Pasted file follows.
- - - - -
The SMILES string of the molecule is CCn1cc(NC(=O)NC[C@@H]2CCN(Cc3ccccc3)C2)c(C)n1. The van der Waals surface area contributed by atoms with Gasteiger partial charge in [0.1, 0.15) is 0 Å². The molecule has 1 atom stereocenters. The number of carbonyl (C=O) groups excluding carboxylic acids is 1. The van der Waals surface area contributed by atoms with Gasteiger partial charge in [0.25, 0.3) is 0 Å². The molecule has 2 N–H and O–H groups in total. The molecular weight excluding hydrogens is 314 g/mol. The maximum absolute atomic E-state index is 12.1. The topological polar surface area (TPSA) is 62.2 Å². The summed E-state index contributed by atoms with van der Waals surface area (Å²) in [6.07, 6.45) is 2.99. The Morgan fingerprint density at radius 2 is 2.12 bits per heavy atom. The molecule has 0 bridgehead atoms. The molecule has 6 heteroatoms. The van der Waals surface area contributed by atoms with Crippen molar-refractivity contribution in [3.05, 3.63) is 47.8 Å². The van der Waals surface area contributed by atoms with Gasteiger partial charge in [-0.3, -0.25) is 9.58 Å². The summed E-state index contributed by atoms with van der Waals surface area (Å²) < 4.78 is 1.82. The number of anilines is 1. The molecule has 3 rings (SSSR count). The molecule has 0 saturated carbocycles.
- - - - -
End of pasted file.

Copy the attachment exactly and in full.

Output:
The SMILES string of the molecule is CCn1cc(NC(=O)NC[C@@H]2CCN(Cc3ccccc3)C2)c(C)n1. The van der Waals surface area contributed by atoms with Gasteiger partial charge in [0.1, 0.15) is 0 Å². The molecule has 1 atom stereocenters. The number of carbonyl (C=O) groups excluding carboxylic acids is 1. The van der Waals surface area contributed by atoms with Gasteiger partial charge in [0.25, 0.3) is 0 Å². The molecule has 2 N–H and O–H groups in total. The molecular weight excluding hydrogens is 314 g/mol. The maximum absolute atomic E-state index is 12.1. The topological polar surface area (TPSA) is 62.2 Å². The summed E-state index contributed by atoms with van der Waals surface area (Å²) in [6.07, 6.45) is 2.99. The Morgan fingerprint density at radius 2 is 2.12 bits per heavy atom. The molecule has 0 bridgehead atoms. The molecule has 6 heteroatoms. The van der Waals surface area contributed by atoms with Crippen molar-refractivity contribution in [3.05, 3.63) is 47.8 Å². The van der Waals surface area contributed by atoms with Gasteiger partial charge in [-0.3, -0.25) is 9.58 Å². The summed E-state index contributed by atoms with van der Waals surface area (Å²) < 4.78 is 1.82. The number of anilines is 1. The molecule has 3 rings (SSSR count). The molecule has 0 saturated carbocycles.